But there are exceptions to this and countries like Israel will acknowledge only religious marriage ceremonies, while Switzerland and Japan will validate only civil ones.
In most countries the marriage abroad is legally recognized if you are both free to marry and you have fulfilled all the legal requirements of the country in which you choose to marry.

And here is the catch... the legal requirements of different countries are many and various, up to the point that they can be different even from state to state as is the case of  the USA. In Bali, there is a long list of formalities you will  need to satisfy before saying "I do", including proof that both partners belong to the same religion (it does not matter “which” religion), whereas in New York, your passport, a second proof of identity (driving license or ID) and one working day before the planned wedding in order to obtain a license is all is needed. 
This effectively means that anyone who has lost touch with a parent, anyone who has not been baptized or confirmed and couples of different religions cannot legally marry in Bali. In addition, the authorities require photographs of a particular size not commonly available outside Indonesia.
Other countries require you to complete medical tests. In Mexico, for example, you are required to take an HIV test and in Mauritius and Thailand, a woman who remarries within eight months or ten months of her decree absolute coming through will be required to have a pregnancy test or should present a declaration of not being pregnant.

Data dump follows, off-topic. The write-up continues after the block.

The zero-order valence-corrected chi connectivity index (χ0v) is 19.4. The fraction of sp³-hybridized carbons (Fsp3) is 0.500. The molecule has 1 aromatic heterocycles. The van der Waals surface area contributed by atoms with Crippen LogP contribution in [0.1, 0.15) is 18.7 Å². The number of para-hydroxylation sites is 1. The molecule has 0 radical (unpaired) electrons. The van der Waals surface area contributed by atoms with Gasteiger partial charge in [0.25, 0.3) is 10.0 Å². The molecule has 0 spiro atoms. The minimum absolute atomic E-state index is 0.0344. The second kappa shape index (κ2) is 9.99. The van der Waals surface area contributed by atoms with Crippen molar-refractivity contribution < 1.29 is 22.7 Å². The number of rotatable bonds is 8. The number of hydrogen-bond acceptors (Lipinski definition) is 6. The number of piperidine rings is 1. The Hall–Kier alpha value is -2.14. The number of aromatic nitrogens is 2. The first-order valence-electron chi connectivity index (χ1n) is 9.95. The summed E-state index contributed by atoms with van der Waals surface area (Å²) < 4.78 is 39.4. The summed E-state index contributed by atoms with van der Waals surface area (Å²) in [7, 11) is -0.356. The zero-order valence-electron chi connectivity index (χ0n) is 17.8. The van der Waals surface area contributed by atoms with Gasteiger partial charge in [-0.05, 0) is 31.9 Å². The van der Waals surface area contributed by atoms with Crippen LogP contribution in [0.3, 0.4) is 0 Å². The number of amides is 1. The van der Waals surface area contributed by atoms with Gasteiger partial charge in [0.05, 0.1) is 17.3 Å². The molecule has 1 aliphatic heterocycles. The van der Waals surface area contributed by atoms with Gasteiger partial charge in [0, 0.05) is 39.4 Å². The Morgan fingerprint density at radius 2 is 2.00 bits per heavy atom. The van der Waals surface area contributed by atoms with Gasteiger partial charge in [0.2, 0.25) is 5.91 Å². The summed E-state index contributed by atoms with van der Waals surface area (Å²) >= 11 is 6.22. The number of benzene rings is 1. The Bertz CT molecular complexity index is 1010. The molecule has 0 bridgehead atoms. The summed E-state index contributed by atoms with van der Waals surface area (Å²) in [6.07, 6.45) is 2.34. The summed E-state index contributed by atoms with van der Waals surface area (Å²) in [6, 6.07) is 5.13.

Most countries have rules about residency before you can get married, from a few days to 40.
Normally you will require formal proof that you are free to marry and based on the country the marriage takes place in you may be required to abide some or all of the following:

  • a period of residency in the country
  • proof of  single status or certificate of "non-impediment to marriage" by both partners (You may require a Certificate of Freedom to Marry to get married in some foreign countries. This may also be called  "Certificate de Coutume" or "Certificate of Nulla Osta)
  • birth certificates (quite often it is required that the birth certificate contains the full name of both parents
  • blood test  results
  • passports
  • a second proof of identity (driving license, ID)
  • proof of divorce if either of the partners has been previously married
  • if widowed, certificate of marriage and certificate of death of the spouse
  • parental consent  if a partner is not of marriage age or a court exempt order if the country of origin requires so. In fact, although you must meet the foreign requirements for formalities, you are still bound by your country law as far as the capacity to marry is concerned. For example, your marriage abroad will not be recognized in Ireland if you are marrying underage without a court exempting order.
    Most countries will require official translations and notarisation of the documents.

Tour operators may be able to advise you on marrying abroad, but it would be better to get the information directly from the government through either the consulate or embassy of the country you are going to get married in.
Oh, last but not least, before embarking in this adventure, you might wish to enquire what are the consequences of a divorce abroad!